Here’s all the writing about beer and pubs that leapt out at us in the past seven days, from baby breweries to Belgian baths.
The big news is that the UK Government has declared its intention to remove remaining coronavirus restrictions in England from 19 July, including requirements to wear face masks while moving around pubs, and the ban on bar service. Some people are delighted. Others are apprehensive, given the direction of travel of the daily statistics. Based on some of the pubs we’ve visited lately, this won’t actually make all that much difference: masks have been slipping, literally, for some time now. One piece of anecdotal evidence: Ray’s parents had been hoping to come to Bristol for a pub trip later this month but are now feeling hesitant, having found the presence of some rules reassuring. It seems to us that it’s more than restrictions keeping people away from pubs.
Roger Protz has been speaking to Ralph Findlay, chief executive of Marston’s, about the future of pubs and of cask ale:
“Cask has taken a terrible hammering,” he says. “The beer market is no longer a cask market. It’s a changing demographic – young people are not drinking cask and brewers are putting their money behind craft beer.” If Hobgoblin and Wainwright’s are now Marston’s top brands, what’s the future for such famous beers as Banks’s Mild and Bitter from Wolverhampton and Marston’s Pedigree from Burton? “Banks’s and Pedigree haven’t performed well,” he says bluntly. “The market is changing and the Banks’s market is disappearing. There are no mild drinkers left – the industry has gone.. We’re working hard to ‘premiumise’ the sector with branding and glasses, which means we will have to charge more. People will pay £7 for a pint if it’s part of a good experience.”
For Pellicle Laura Hadland (author of the recently published official history of CAMRA) profiles Brewster’s Brewery and its founder, Sara Barton, in Grantham, Lincolnshire:
Sara looked to the past for inspiration to create Brewsters’ visual aesthetic. Art Nouveau was characterised by the use of long sinuous lines that ran organically without rules or restriction. Visual representations of women were common, and were adopted by Brewsters to represent female emancipation… A typical figurative Art Nouveau image was used on the packaging; a successful design at first, but as uneasiness about sexism in the industry became a growing topic of discussion it was seen as inappropriate by some. Ironically, the flowing, flimsy garments of the Art Nouveau heroine which attracted negative comment were originally a statement of her independence from the stifling girdles and restrictions of Victorian society… Sara was not deaf to the complaints. The messaging needed to be clearer.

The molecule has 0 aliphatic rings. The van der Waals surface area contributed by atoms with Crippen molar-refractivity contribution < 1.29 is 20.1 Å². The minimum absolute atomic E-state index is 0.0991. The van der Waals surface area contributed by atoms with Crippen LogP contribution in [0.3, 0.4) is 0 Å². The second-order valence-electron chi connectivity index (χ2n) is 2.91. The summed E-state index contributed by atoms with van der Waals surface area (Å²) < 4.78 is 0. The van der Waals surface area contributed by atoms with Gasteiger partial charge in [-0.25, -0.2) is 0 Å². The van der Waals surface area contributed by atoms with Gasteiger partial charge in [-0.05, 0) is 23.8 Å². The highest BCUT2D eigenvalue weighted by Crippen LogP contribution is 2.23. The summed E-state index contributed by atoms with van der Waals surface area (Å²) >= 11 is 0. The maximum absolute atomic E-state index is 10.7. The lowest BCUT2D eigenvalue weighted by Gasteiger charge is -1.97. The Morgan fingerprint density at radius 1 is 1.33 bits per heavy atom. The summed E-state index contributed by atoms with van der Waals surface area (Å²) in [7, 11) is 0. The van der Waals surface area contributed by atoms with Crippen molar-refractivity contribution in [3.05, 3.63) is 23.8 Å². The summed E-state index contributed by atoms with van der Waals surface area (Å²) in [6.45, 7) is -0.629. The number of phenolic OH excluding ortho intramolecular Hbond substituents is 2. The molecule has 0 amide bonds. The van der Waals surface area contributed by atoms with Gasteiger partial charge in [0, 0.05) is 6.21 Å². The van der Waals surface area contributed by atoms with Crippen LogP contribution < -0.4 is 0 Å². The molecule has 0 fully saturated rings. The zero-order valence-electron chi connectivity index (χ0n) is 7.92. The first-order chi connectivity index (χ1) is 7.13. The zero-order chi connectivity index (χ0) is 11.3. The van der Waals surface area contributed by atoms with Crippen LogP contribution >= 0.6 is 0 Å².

For Ferment, the promo mag for a beer subscription service, Nicci Peet has spoken to the founders of four ‘lockdown babies’ – breweries that started up during the pandemic – including Newtown Park in Bristol:
Starting a brewery in a pandemic might seem like an impossible task, but for Newtown Park it was an advantage. They could design everything around the market at the time; not just how they were going to sell and package their beer, but also staff levels and operations to ensure they weren’t over-committed. A canning line was a must, but not just for survival. “We wanted to build a direct-to-consumer brand, no matter what we did,” says Michael [McKelvaney], so having a canning line was important to them long term. “It was challenging being a brewery in small pack from the start. It’s a very tricky thing to do. Building a market direct-to-consumer is also tricky, so we’ve done it the hard way” he adds.
We enjoyed this rattle through ‘The 10 Best Dive Bars’ dive bars by Grace Weitz for Hop Culture. The dive bar is a peculiarly American concept and even in listicle form, it’s hard not to get a scent of issues around gentrification and identity:
Delux Cafe has defied all odds in the South End neighborhood of Boston. As chain restaurants and bougie dining groups moved in, driving up rents and the price of eating and drinking, South End’s small businesses started being driven out. But not Delux Cafe. Located at 100 Chandler Street, the dive bar has remained for over five decades as a place to grab a cheap can of ‘Gansett. While the hole-in-the-wall has changed hands and names a few times during its historic run, it’s always been a place for locals to bathe in the glow of Christmas lights, revel at the collection of album covers on the wall, and enjoy a cheap pint or two.
At Brussels Beer City, Eoghan Walsh provides a vignette of the kind of institutional bar where people watch football, play pool and drink cheap lager:
Conversation turns distractedly to football. The barman says Busquets is too old. The lean player rolls around the name of the Czech goalscorer. The stout one in seesawing tones condemns the corrosive decadence hampering Belgium’s performance. The barman rouses himself, crosses the room to the bar. He reaches into a mini fridge, skips past the Orval, Goose IPA, and Karmeliet, and returns to the billiards table with two more dripping bottles of Jupiler… A tangle of bedraggled children run up the stairs, announcing the end of this evening’s swimming class and trailing in their wake the sweet-salty memories of afterschool Monday afternoons, stinging red eyes and shaming side-long looks. The barman gets up to dole out Haribos, paprika chips and Cote D’Or chocolate to children with the means to buy them.
Finally, from Twitter…
For more good reading check out Alan McLeod’s round-up from Thursday.